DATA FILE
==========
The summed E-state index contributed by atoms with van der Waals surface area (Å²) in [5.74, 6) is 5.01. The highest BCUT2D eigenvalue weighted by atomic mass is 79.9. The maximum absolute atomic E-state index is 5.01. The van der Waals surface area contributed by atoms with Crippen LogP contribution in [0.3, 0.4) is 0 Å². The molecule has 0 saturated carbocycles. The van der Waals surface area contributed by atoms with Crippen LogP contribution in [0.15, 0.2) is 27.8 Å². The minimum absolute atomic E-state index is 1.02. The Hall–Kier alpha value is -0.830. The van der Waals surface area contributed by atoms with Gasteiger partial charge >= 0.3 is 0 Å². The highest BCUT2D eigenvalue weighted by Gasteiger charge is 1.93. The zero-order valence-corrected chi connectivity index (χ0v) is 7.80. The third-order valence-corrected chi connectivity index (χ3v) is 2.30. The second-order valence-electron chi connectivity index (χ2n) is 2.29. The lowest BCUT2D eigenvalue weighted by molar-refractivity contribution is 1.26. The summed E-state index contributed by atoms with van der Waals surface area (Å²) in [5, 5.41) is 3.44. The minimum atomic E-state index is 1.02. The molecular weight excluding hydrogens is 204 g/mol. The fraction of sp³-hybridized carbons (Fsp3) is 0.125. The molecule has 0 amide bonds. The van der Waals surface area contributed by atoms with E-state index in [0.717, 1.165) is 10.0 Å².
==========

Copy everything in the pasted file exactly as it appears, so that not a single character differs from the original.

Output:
The summed E-state index contributed by atoms with van der Waals surface area (Å²) in [5.74, 6) is 5.01. The highest BCUT2D eigenvalue weighted by atomic mass is 79.9. The maximum absolute atomic E-state index is 5.01. The van der Waals surface area contributed by atoms with Crippen LogP contribution in [0.3, 0.4) is 0 Å². The molecule has 0 saturated carbocycles. The van der Waals surface area contributed by atoms with Crippen LogP contribution in [0.15, 0.2) is 27.8 Å². The minimum absolute atomic E-state index is 1.02. The Hall–Kier alpha value is -0.830. The van der Waals surface area contributed by atoms with Gasteiger partial charge >= 0.3 is 0 Å². The highest BCUT2D eigenvalue weighted by Gasteiger charge is 1.93. The zero-order valence-corrected chi connectivity index (χ0v) is 7.80. The third-order valence-corrected chi connectivity index (χ3v) is 2.30. The second-order valence-electron chi connectivity index (χ2n) is 2.29. The lowest BCUT2D eigenvalue weighted by molar-refractivity contribution is 1.26. The summed E-state index contributed by atoms with van der Waals surface area (Å²) in [5, 5.41) is 3.44. The minimum atomic E-state index is 1.02. The molecular weight excluding hydrogens is 204 g/mol. The fraction of sp³-hybridized carbons (Fsp3) is 0.125. The molecule has 0 amide bonds. The van der Waals surface area contributed by atoms with E-state index in [0.717, 1.165) is 10.0 Å².